Comment: Eliminating football would do serious damage to the Boyer College of Music and Dance because it would eliminate the pep band.
Q: There are two important issues at this time for the faculty. One is the upcoming review of deans with faculty involvement in the process. We are pleased to know that this is going to happen. The other is the decentralizing of the budget process. Could you give a sense, based on your experience, of what constitute best practices for faculty involvement in this process. Also, when will we know the algorithms that will be used to decide on the taxes imposed on schools and colleges?
A: (President Theobald) Best practice is when the process matches the culture of the school. In each case, meaningful faculty involvement is necessary.
A: (Kaiser) The algorithms are set and have been shared with the deans. The CFO website has a link that shows how the algorithms will work.
Q: We have little way of knowing what is going on in schools and colleges other than our own. Perhaps we could publish all PhD topics as students graduate. Also create a more comprehensive list of activities on campus.
A: The president is frustrated by the university web site. Kevin Clark is heading a task force on the web site.
Q: Our first year writing project is taught mostly by NTT’s on one year contracts. They feel vulnerable.
A: Job security is important. The President and Provost agree that we should offer more multi-year contracts.
Q: Someone has noted that all of your six goals are goals for inside Temple. What about goals for our larger community?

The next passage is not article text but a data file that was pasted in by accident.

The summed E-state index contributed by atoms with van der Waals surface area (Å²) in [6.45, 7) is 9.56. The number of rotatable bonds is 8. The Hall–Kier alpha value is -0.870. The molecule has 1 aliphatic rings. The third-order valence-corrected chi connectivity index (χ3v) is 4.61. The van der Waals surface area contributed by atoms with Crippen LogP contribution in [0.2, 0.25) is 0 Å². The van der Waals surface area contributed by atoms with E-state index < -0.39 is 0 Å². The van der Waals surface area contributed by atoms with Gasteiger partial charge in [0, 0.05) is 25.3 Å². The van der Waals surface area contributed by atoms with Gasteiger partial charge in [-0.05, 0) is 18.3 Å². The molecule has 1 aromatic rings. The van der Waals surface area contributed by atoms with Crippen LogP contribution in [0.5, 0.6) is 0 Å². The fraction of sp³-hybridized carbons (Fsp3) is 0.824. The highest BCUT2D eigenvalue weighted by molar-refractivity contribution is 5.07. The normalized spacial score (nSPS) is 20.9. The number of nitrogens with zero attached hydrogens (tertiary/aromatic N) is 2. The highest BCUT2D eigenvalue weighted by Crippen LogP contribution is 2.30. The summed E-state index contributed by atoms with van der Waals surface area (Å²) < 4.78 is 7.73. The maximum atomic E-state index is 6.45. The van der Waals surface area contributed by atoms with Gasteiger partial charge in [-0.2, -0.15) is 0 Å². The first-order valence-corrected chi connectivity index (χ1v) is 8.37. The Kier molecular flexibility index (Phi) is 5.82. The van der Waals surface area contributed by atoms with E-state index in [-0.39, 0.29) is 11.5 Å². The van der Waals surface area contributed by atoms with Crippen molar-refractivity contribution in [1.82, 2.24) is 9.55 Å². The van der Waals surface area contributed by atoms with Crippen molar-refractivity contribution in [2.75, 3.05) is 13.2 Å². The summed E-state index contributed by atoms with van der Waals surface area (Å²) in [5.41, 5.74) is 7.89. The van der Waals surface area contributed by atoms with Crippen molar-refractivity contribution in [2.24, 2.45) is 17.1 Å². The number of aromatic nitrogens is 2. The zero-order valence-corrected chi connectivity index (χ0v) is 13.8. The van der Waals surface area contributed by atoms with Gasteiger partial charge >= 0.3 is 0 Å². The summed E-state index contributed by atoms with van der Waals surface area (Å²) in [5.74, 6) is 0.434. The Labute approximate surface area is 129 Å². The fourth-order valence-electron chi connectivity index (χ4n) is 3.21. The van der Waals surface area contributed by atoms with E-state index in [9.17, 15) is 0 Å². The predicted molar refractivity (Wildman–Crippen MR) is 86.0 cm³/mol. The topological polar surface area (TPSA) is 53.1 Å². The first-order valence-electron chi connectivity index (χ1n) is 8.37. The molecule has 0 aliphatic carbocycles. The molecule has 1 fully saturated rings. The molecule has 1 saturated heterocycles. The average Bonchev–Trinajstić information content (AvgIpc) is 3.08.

A: We do a pretty good job. We make jobs, provide health care. The president has been surprised by negative comments from the community. We need to be cognizant of community needs and we are. If he were to make up a 7th commitment on the fly it would be something like “We are committed to being partners in education, healthcare and economic development.”
Q: Will you make available an organizational hierarchy chart for Temple?
Q: Is it possible to generate a diversity profile?
A: Such a study is underway.
Q: What new policies and procedures are happening with regard to security?
A: Many doors in Anderson and Gladfelter are now alarmed. A task force is actively looking at more steps to take.
Q: Who is responsible for the buildings and their security?
A: The university, not the deans.
Q: Why are there so many Temple T’s without black squares bordering them?
A: The Smith group has not yet met with the faculty at Ambler. We would love to talk with them. An email went out last week seeking advice from Ambler faculty.
Concluding remarks from President Rahdert:
Plans for online education will be announced soon.
A plan for improving four year graduation rates will also soon be announced.
The meeting was adjourned at 3:06 PM
Paul S. LaFollette, Jr., Senate Secretary